DeBlogs > Tyler Esselman
In high school, I was an honors student. Like, I mean the textbook definition of an honors student. Anxiety-ridden, stressed and overloaded with positions on the executive boards of student groups. You know the one. That was me. The long-term effects of my honors-induced anxiety is a subject for a novel of Russian proportions, but the benefits I have reaped from the AP/IB/honors seeds that I sowed in high school are undeniable.
The later years of high school consisted of a combination of AP and IB work that helped me take care of a goodly amount of liberal studies requirements during my first couple years of college. I didn’t even get the highest scores on any of those exams and DePaul was still pretty generous with accepting the credit. I was able to complete all of my liberal studies requirements by the end of my second year. This opened my schedule up to take classes that I wanted simply for the fun of it. I took an Islamic studies class, a couple French classes, a German class, and a creative writing class. I was very glad for the opportunity to diversify my class experience outside of The Theatre School. But beyond that, the time gifted to me allowed me to see more shows, get to know more theatre companies, experience more around the city and figure out what my real goals are after school. That’s the biggest benefit. You have to have breathing room in school to be able to build relationships and just wander.
In essence what I’m getting at is that if you’re in the thick of an AP or IB course load in high school right now and you want to pull out your hair, stuff it into your textbook and eat it with mustard, you’re going to survive. And you will reap some reward from the experience. I guarantee it. If nothing else, you’ll know that you can accomplish something you set your mind to and that’s a feeling worth its weight in gold.
Tyler’s Hot Track of the Week:
Future Islands - Seasons (Waiting on You)
One week from today, I will be in New York City doing the first part of one of the major closing events of my time at The Theatre School: Graduate Showcase. During the first two weeks of June, my class and I will showcase our wares in New York, Los Angeles, and here in Chicago for industry professionals. It’s our chance to blast off into the professional world as a team.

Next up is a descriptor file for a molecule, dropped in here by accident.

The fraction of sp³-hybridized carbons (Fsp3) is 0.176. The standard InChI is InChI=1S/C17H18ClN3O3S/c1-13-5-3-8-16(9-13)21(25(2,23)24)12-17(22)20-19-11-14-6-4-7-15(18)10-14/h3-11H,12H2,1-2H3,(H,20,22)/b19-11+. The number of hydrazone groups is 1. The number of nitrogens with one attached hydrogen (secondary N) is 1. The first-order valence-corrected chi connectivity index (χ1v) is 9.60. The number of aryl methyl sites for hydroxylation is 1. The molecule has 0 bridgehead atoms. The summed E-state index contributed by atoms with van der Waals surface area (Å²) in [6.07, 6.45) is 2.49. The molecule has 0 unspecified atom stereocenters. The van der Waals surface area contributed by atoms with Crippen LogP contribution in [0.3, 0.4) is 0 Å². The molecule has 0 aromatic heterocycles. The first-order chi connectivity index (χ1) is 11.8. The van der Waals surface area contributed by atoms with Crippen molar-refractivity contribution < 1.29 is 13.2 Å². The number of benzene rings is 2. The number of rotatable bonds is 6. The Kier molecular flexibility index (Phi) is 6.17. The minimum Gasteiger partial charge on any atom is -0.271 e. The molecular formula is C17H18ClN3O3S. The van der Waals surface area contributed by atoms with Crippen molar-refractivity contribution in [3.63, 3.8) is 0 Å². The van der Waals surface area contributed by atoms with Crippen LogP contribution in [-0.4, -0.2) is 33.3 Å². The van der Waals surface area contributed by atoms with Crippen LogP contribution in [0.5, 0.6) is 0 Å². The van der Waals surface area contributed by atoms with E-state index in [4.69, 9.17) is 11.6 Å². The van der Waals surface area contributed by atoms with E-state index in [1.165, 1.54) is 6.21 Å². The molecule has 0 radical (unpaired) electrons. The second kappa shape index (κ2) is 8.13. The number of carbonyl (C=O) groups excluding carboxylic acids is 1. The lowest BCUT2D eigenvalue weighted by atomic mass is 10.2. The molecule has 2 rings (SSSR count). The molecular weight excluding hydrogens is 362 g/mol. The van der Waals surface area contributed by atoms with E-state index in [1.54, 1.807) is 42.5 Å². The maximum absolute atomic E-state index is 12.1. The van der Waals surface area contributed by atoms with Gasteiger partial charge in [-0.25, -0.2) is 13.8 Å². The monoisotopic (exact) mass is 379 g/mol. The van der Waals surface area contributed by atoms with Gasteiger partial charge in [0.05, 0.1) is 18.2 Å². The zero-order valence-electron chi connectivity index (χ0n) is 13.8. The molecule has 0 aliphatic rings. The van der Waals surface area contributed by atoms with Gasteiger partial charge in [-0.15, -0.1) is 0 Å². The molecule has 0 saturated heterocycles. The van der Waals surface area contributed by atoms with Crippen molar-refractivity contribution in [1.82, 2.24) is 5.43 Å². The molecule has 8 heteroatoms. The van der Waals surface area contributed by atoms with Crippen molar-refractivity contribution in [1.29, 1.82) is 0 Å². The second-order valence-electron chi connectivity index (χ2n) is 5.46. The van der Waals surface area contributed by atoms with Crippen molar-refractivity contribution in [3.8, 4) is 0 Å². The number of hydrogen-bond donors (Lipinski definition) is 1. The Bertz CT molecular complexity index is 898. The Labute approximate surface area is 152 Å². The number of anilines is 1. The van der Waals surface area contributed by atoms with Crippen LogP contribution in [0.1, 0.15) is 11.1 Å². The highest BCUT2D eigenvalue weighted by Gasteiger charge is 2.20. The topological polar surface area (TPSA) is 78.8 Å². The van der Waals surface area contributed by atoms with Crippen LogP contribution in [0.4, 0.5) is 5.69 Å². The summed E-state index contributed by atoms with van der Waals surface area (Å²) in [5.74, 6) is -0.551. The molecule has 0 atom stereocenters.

Since the beginning of spring quarter, we have been presenting scenes and monologues to our showcase director Lisa Portes to find a piece that works best to showcase our strengths as performers. The people that will be in attendance are agents, casting directors, and alums in the respective cities. Once they watch our pieces, there will be networking events where we can introduce ourselves to those people as human beings. In addition to the actual events planned for showcase in each city, there will be plenty of time for us to explore the cities and see shows. It’s a great opportunity for us to get a feel for the place and see if we could actually see ourselves there. I’m looking forward to seeing old friends in both cities and also taking a little road trip up the coast in California. It’s going to be perfect to see the ocean in all its vastness before graduating and starting the next chapter of my life.
Ideally, some of the agents that see our work in any of the cities will call us in to audition specifically for representation but it’s best to go into the showcase just focused on the work. In my opinion, this event is going to be great because it’s one last chance to work with this ensemble with whom I’ve gone through so much these past four years. One last hurrah is just what we need. And we’re going to do it in style.
Just trying to keep moving forward, ya dig?
I’ve been thinking a lot about what my legacy will be at DePaul. I recently heard somewhere that the only reason humans do anything in their lives is so that they will be remembered when they’re gone. And it makes sense to a certain extent. We want to make our mark. And hopefully it will be a positive mark!
In a literal sense, I’m very proud of having been a part of The Theatre School (TTS) as we moved into our new building last year. It’s been a huge shift in identity for us as a community and it’s been exciting, frustrating, and rewarding to be at this school during this time of transition. I’ll always be able to say that I was among the first students to work in this building as it continues to support artists for many years to come.